During the Covid-19 lockdown a group of individuals—amongst whom the authors Ilse Mariën and Leo Van Audenhove—established the Taskforce e-Inclusion.[4] The Taskforce is a collaboration between public institutions, local government, and non-profit organizations, that have a long-term experience in working on e-inclusion. Its mission is to combat social isolation of digitally excluded citizens, due to the Covid-19 crisis. It does so by fast-tracking: 1) access to digital devices and applications, 2) initiatives focusing on digital competences and skills, 3) development of remote support services. The Taskforce has a coordinating role and works on concrete actions, on advocacy and on public policy. In respect to the latter we call on the Flemish and Federal Government to develop a more coherent policy in relation to digital inclusion with specific attention for those at danger of being left behind.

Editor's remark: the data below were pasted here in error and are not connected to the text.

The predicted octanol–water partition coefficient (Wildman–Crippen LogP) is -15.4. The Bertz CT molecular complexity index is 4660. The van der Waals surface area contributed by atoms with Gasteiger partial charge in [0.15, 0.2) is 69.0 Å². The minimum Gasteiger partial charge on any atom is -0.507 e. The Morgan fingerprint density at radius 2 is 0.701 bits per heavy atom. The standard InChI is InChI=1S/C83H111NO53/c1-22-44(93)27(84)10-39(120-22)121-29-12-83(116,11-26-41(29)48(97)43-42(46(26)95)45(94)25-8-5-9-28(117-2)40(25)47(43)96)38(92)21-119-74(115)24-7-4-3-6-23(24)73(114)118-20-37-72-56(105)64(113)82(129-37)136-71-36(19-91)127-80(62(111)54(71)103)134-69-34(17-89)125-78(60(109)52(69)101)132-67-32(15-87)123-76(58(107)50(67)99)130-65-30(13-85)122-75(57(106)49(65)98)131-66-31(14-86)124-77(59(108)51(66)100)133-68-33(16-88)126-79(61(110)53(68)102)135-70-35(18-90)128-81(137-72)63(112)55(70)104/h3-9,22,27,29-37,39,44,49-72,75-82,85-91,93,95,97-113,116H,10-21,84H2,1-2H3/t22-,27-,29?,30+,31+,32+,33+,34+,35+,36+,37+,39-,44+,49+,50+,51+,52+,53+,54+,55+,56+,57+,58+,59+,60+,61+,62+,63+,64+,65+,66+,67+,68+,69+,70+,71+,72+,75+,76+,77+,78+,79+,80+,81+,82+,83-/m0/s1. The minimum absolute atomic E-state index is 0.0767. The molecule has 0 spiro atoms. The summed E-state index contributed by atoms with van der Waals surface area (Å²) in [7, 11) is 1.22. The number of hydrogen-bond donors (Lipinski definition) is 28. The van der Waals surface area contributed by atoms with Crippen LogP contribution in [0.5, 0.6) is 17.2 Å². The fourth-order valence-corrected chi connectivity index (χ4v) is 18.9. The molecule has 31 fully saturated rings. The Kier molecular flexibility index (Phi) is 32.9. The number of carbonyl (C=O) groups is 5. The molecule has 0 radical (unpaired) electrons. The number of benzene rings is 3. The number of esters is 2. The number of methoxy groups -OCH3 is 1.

The Taskforce consists of: imec-SMIT Vrije Universiteit Brussel, Mediawijs, UC Leuven-Limburg, Link in de Kabel, Digidak, iDrops, Federatie van Basiseducatie, Seniornet Vlaanderen, LINC vzw, Stad Kortrijk, VVSG, VOCVO, Digipolis Gent, WeTechCare, Modem Thomas More, Saskia Van Uffelen-Digital Champion en Beego.

[3] Asmar, A., Van Audenhove, L., Mariën, I. (2020) Social Support for Digital Inclusion. Towards a Typology of Social Support Patterns, Social Inclusion, Vol.8, No2,


Leo Van Audenhove
Ilse Mariën
Brent Philipsen

iMEC-SMIT-Vrije Universtiteit Brussel
University of the Western Cape